Guerlain Ecrin 2 Couleurs Eyeshadow Duo Two Spicy (08)
9.5
Product
9.5
Pigmentation
9
Texture
9
Longevity
4.5
Application
92%
Total
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Also In This Review

Giorgio Armani #300 Rouge d’Armani Lipstick

Giorgio Armani #300 Rouge d'Armani Lipstick
Giorgio Armani #300 Rouge d’Armani Lipstick

Giorgio Armani #300 Rouge d’Armani Lipstick ($32.00 for 0.14 oz.) is a warm-toned, orange-red with a luminous sheen. It’s a lovely shade, but there are so many similar shades to this from all brands and price points, so whether this one captures your heart is really a matter of how many others have already done so. MAC Tomango is matte. Urban Decay Bang is similar. Maybelline Orange Edge is slightly redder. Maybelline Vibrant Mandarin is also slightly redder. Maybelline Electric Orange is less red. MAC Sail La Vie is similar. MAC Morange is less red, more orange. Buxom Rogue is very similar. See comparison swatches.

The consistency of #300 is lightly creamy, so it doesn’t tug or pull at lips, and the color glides on in a single pass with even, opaque color. There’s a light sheen that makes lips appear smoother and almost fuller. The Rouge d’Armani formula is touted as long-wearing (eight hours) without fading or feathering, hydrating, and comfortable to wear. I found this shade to be nicely hydrating over the six and a half hours it wore (it did not make it to eight for me). The case is exceptional with a magnetic enclosure that closes with a soft click, and the bullet itself is 0.14 oz., which makes it one of the best high-end lipsticks by value per ounce (most lipsticks range between 0.10 and 0.12 oz.). This is the only shade I have to review from the fall set, but there are five other shades available with the collection as well.

Giorgio Armani Rouge d’Armani Lipstick #300
#300
#300
9
Product
10
Pigmentation
10
Texture
8.5
Longevity
5
Application
94%
Total

Tom Ford Cream Foundation Brush (02) Review & Photos

Tom Ford Cream Foundation (02) Brush
Tom Ford Cream Foundation (02) Brush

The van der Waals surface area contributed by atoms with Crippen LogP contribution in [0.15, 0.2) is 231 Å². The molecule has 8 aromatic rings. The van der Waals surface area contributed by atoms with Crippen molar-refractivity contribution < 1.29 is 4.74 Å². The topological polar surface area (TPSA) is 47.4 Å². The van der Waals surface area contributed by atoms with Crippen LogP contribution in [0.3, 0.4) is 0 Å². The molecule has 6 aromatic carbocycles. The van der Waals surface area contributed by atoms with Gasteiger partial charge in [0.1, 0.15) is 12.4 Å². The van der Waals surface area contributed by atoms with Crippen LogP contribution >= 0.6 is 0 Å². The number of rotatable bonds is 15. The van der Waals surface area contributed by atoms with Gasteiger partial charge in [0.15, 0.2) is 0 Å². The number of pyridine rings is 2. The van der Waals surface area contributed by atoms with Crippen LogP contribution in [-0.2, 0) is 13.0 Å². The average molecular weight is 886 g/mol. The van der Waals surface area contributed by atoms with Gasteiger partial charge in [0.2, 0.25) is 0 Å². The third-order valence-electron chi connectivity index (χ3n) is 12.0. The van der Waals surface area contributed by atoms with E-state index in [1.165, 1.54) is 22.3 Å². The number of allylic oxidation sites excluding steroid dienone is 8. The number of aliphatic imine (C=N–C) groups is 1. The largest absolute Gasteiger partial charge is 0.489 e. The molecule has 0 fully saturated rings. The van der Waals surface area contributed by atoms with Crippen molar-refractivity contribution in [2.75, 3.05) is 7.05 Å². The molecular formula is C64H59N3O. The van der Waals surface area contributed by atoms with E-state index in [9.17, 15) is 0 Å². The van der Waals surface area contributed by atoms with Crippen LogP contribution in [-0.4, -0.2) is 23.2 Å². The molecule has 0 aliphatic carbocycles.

Tom Ford Cream Foundation Brush (02) ($72.00) was created to be used with Tom Ford’s Traceless Foundation Stick, but it can easily be used with liquids as well as true creams. The brush is about 6″ long, while the brush head is about 1″ in height and width and is about a 1/2″ thick. It’s made with natural hair, though I haven’t been able to confirm exactly the type of natural hair (likely goat and potentially something else). The brush is made in Japan, and it’s rumored that Hakuhodo manufactures these, but I haven’t seen it confirmed or mentioned in a press release (only that Tom Ford engaged the world’s leading brush maker in Japan to make them to his exact specifications).  The handle is well-balanced, and the brush head is densely-packed and very, very soft. It’s not a small face brush, but it’s not a large one, so it can still maneuver underneath the eye and around the nose without issue.

This brush excels at both cream and liquid foundation application, as it does not take any more product than is necessary to achieve a natural, even finish. It doesn’t soak up the product, which can sometimes result in a heavier application than you really need. Because it’s so densely-packed, it’s not a fluffy brush, but it is soft and holds its shape well and never leaves streaks or brush lines. It’s really as if all you do is apply the foundation, because there’s no need to blend it afterward–it’s already done. It can also be used with cream blush (even powder), but it stands out most for liquid and cream foundations because of the streak-free finish it leaves behind.

I’ve been using this brush for a year and a half, having received in late 2011. Oh, I’m sure you’re wondering why so long, and that’s really because it’s at such a luxury price point that I’ve wanted to not just put it through the paces but incorporate it into my regular routine. I really wanted to see how it held up to consistent, prolonged use. One of the things I was most surprised about was how clean and pristine the brush looks after over a hundred washes (I wash my brushes after each use)–still as white as the day it arrived. I haven’t experienced any shedding or funny smells after washes.  It’s retained its shape well over time, and it really shows no signs of wear.  The ferrule is perfectly in place, bristles aren’t splayed at the edges, and it still looks new and shiny.

The majority of my brushes are MAC, though I do have other brands in there, and my often-used brush for foundation is Hourglass No. 2 Foundation/Blush Brush (which is a nice alternative if you prefer Taklon bristles, rather than natural hair).  Tom Ford’s brush is easier to clean and requires even less attention to get a flawless, even finish in comparison, so between the two, yes, Tom Ford gets my personal vote, though the two are both great brushes.  Tom Ford does, however, easily beat my previous go-to MAC 109 for liquid foundation application.

Tom Ford Beauty   Cream Foundation Brush (02)
0
Product
0
Pigmentation
0
Texture
0
Longevity
0
Application
0%
Total